Epidemiologic observations of a dental condition common in certain areas and unknown in others led Dr. Frederick McKay to the recognition of an important factor in the development of the most ubiquitous of human ailments, dental caries. Over a period of 20 years, he studied the occurrence of mottled enamel, showed its relationship to some undetermined factor in the drinking water consumed during early childhood, and noted the frequent resistance of mottled teeth to decay. Following recognition of the role of fluorides in the development of this condition, Dr. H. Trendley Dean showed the relationship between the concentration of fluorides in water supplies and the development of mottled enamel and the prevalence of caries within a community.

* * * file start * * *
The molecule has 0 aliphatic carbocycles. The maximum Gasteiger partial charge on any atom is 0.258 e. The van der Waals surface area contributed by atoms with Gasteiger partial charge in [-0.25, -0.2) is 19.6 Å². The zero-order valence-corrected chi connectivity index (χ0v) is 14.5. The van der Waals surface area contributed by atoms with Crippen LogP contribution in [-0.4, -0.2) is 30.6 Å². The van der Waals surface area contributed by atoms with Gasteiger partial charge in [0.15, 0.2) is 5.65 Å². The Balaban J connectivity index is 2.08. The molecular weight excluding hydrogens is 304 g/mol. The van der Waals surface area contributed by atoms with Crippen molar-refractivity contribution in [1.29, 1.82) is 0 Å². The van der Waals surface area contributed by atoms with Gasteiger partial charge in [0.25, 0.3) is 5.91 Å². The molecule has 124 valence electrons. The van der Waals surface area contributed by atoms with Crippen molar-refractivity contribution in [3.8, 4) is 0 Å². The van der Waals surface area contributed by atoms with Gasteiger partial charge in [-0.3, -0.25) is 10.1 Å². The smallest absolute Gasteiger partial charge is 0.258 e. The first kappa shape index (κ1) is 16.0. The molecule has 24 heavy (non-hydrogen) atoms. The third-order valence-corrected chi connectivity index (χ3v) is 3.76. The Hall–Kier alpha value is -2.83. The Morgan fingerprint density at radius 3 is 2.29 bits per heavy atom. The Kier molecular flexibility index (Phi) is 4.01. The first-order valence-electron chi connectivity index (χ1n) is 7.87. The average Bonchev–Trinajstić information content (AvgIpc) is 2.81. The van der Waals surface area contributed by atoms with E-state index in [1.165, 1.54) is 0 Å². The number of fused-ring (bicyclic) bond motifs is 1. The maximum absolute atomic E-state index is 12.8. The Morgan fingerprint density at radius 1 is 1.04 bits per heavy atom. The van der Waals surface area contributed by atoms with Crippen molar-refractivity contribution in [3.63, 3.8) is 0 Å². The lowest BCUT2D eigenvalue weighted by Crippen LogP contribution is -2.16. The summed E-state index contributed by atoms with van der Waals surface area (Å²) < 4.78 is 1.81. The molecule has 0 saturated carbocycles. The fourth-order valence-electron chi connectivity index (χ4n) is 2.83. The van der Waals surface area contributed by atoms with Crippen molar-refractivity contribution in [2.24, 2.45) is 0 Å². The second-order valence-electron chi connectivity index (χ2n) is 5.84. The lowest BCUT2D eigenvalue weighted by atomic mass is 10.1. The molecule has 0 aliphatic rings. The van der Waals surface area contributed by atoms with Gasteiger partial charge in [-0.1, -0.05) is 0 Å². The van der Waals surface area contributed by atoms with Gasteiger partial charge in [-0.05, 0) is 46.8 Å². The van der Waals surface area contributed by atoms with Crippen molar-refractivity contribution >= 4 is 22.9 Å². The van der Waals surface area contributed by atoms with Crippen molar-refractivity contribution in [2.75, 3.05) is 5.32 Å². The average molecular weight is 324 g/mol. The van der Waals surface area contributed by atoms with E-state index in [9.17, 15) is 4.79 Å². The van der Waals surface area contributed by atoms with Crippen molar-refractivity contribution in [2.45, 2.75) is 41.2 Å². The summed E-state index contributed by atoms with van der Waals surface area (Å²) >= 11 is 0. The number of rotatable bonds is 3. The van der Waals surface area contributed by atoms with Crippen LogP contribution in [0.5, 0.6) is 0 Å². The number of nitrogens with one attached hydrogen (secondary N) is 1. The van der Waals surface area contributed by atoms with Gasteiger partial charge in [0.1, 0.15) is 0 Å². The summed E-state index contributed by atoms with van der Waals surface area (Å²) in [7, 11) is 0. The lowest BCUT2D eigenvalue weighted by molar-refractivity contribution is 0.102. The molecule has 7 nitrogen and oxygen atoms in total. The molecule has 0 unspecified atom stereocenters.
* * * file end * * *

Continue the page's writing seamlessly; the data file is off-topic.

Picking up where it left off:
These fundamental observations of Dr. McKay and Dr. Dean have opened a field of research to which many have subsequently contributed. Their studies have paved the way to the development of effective community-wide programs for the reduction of dental caries through the regulation of the fluoride content of public water supplies, a program of vital concern and great potential benefit to the health of mankind.